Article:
Defence and Security Alert - DSAlert.Org

Tuesday October 15, 2019

Current Issue: October 2019

Click here for all past issues

 

Save

Subscribe for Updates

Subscribe to receive news
and to hear latest updates!

Quick Contact

:
:
:
Type the characters below

captcha
English French German Italian Portuguese Russian Spanish

Russia: A Difficult Global Player

| | | Share |

Writer: Dominika Cosic
With Russia, keeping global security and order is difficult but without Russia it is impossible. Certainly Russia is still one of the global players. But the role which Russia is playing is hard to describe. On the one hand Russia is helpful in solving of complicated international situations, but on the other hand Russia is creating problems. A visible example was war in Georgia in 2008, when Russia strongly supported two separatist regions: Ossetia and Abkhazia and later attacked Georgia.


Without Russia NATO and American presence in Afghanistan would be not possible. Russia is a key country to at least guarantee security of transport. But for Russia, Afghanistan for many years was dramatic trauma for the Coalition Forces. In 1979 Soviet Union sent in troops at request of the Afghan government but fell out with President Hafizullah Amin, who was executed. With the backing of Russia, Babrak Karmal, leader of the People's Democratic Party Parcham, was installed as ruler. From March 1980 to April 1985 anti-regime resistance intensified as numerous mujahideen groups clashed with Soviet forces.

The Afghanistan Case

Some Western countries, including the United States and Britain, supplied the rebels with arms and money. From April 1985 to January 1987 we observed new chapter of conflict in Afghanistan – the mujahideen unite in Pakistan to form an alliance against Soviet forces. New Soviet leader, Mikhail Gorbachev promises to withdraw Russian troops from Afghanistan, while rebels continue to be assisted by the West. As a result of this declaration, from January 1987 to February 1989 Soviet forces slowly withdrew from Afghanistan. For the Soviet Union it was one of the most traumatic disasters, with around 15,000 soldiers killed and more than 53,000 seriously wounded. And as eminent dissident, Vladimir Bukovsky said, this war was one of the crucial reasons for the collapse of Soviet Union. So this specific return of Russia to Afghanistan in a new role looks like a paradox of history.

Serbia And Kosovo

Russia was always an advocate of Serbia in western Balkans region. Both the countries (Serbia and Russia) shared the same Christian orthodox religion. Russia usually appeared to protect and support Serbia even during the Turkish occupation. Honestly speaking it was just vocal support rather then real material help but it was a base for reinforcing friendship. Thanks to Serbia, Russia was able to play a role in the Balkans game. When in 1991 Yugoslavia started to collapse and Croatia and Slovenia declared independence, Russia politically supported Serbia. In 1999, when NATO decided to attack so called New Yugoslavia (Serbia and Montenegro) Russia promised to help “Serbian orthodox brothers”. However, even a Resolution proposed by Russia condemning the bombing was defeated in the Security Council with only Russia, China and Namibia voting in favour. Voicing disagreement with the continued bombing of Yugoslavia, Russian President Boris Yeltsin called it an attempt to establish a ”dictatorship of force.” He complained that the air campaign, which was launched without approval from the United Nations, “has trampled upon the foundations of international law and the United Nations Charter”. What was quite an interesting curiosity, in a vote that could have led to the revival of a form of the old Soviet Union, the Russian Duma voted then, by an overwhelming margin, to bring Yugoslavia into a Slavic union with Russia and Belarus ... In reality it was just a political statement. Nonetheless, the Russians made a surprise early entrance into Kosovo by taking control of the Pristina airport where the NATO command post was to be established and block passage of British forces into the airport. It was the only one real, not political, Russian action.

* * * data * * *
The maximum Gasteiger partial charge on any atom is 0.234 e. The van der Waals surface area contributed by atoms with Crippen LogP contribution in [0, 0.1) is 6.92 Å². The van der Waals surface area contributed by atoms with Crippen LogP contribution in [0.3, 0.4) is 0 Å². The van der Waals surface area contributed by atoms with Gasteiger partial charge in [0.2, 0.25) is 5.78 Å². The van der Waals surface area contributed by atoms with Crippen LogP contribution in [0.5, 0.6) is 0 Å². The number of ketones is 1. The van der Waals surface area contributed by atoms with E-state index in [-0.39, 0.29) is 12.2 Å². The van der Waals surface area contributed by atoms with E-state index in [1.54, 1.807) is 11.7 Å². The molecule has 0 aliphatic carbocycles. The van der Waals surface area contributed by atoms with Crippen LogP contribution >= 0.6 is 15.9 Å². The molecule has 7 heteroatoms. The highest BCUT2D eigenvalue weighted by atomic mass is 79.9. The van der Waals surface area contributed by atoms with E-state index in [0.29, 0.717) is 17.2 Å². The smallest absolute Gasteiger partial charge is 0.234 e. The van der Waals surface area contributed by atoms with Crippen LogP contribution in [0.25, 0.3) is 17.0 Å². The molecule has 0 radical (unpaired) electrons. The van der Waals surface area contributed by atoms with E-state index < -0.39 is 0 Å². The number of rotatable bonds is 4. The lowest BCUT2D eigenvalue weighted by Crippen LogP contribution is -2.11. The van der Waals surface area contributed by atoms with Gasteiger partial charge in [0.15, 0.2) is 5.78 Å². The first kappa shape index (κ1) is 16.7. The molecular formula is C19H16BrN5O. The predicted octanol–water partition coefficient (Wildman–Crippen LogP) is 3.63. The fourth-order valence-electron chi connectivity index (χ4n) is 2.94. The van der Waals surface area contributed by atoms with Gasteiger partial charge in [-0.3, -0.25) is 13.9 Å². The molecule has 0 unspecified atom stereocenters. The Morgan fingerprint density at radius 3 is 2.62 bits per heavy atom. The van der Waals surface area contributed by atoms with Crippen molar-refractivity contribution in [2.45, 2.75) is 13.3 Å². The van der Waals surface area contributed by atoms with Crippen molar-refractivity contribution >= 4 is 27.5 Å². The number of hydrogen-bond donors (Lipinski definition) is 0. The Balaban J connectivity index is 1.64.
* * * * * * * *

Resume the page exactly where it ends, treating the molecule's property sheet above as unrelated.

Russia was always an advocate of Serbia in western Balkans region. Both the countries (Serbia and Russia) shared the same Christian orthodox religion. Russia usually appeared to protect and support Serbia even during the Turkish occupation. Honestly speaking it was just vocal support rather then real material help but it was a base for reinforcing friendship. Nonetheless, the Russians made a surprise early entrance into Kosovo by taking control of the Pristina airport where the NATO command post was to be established and block passage of British forces into the airport. It was the only one real, not political, Russian action

War In Chechnya

The crucial question is: Why Russia was against this war and later on independence of Kosovo? Of course not only because of orthodox brotherhood. Russia was afraid that it will be dangerous exemption which would be used by some regions in former Soviet Union. Like Chechnya for example.

Following long resistance during the 1817-1864 Caucasian War, Russia finally defeated the Chechens and annexed their lands in the 1870s. The Chechens’ subsequent attempts at gaining independence after the fall of the Russian Empire failed and in 1922 Chechnya was incorporated into Bolshevist Russia and later into the Soviet Union (USSR). In 1936, Soviet leader Joseph Stalin created the Chechen-Ingush Autonomous Soviet Socialist Republic. In 1944, on the orders of NKVD chief Lavrenti Beria, more than half a million Chechens, the Ingush and several other North Caucasian peoples were deported to Siberia and Central Asia, officially as punishment for alleged collaboration with the invading German forces during the 1940-1944 insurgency in Chechnya; the Chechen-Ingush Republic was abolished. Eventually, Soviet first secretary Nikita Khrushchev granted the Vainakh (Chechen and Ingush) peoples permission to return to their homeland and restored their republic in 1957.